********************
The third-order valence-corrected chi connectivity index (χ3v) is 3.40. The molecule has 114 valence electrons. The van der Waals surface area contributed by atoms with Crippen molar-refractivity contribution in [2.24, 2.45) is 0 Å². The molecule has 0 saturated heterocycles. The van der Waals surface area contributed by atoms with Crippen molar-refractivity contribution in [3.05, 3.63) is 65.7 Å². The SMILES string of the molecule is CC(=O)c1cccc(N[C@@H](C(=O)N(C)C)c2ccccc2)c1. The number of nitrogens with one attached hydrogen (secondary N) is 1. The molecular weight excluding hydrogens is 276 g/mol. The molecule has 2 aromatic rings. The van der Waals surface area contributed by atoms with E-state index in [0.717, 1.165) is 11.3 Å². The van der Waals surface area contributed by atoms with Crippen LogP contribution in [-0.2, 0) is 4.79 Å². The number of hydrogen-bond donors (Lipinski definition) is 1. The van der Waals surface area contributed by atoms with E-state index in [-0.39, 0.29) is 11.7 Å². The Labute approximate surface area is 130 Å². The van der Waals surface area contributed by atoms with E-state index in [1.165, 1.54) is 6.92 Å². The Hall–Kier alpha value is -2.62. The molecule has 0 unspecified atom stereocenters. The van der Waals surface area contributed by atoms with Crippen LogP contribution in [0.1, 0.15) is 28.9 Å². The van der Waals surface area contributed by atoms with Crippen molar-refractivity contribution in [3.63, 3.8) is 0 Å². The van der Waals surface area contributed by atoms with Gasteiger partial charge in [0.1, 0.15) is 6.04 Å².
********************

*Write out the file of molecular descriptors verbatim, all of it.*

The third-order valence-corrected chi connectivity index (χ3v) is 3.40. The molecule has 114 valence electrons. The van der Waals surface area contributed by atoms with Crippen molar-refractivity contribution in [2.24, 2.45) is 0 Å². The molecule has 0 saturated heterocycles. The van der Waals surface area contributed by atoms with Crippen molar-refractivity contribution in [3.05, 3.63) is 65.7 Å². The SMILES string of the molecule is CC(=O)c1cccc(N[C@@H](C(=O)N(C)C)c2ccccc2)c1. The number of nitrogens with one attached hydrogen (secondary N) is 1. The molecular weight excluding hydrogens is 276 g/mol. The molecule has 2 aromatic rings. The van der Waals surface area contributed by atoms with E-state index in [0.717, 1.165) is 11.3 Å². The van der Waals surface area contributed by atoms with Crippen LogP contribution in [-0.2, 0) is 4.79 Å². The number of hydrogen-bond donors (Lipinski definition) is 1. The van der Waals surface area contributed by atoms with E-state index in [-0.39, 0.29) is 11.7 Å². The Labute approximate surface area is 130 Å². The van der Waals surface area contributed by atoms with E-state index in [1.165, 1.54) is 6.92 Å². The Hall–Kier alpha value is -2.62. The molecule has 0 unspecified atom stereocenters. The van der Waals surface area contributed by atoms with Crippen LogP contribution in [0.1, 0.15) is 28.9 Å². The van der Waals surface area contributed by atoms with Crippen molar-refractivity contribution in [3.63, 3.8) is 0 Å². The van der Waals surface area contributed by atoms with Gasteiger partial charge in [0.1, 0.15) is 6.04 Å².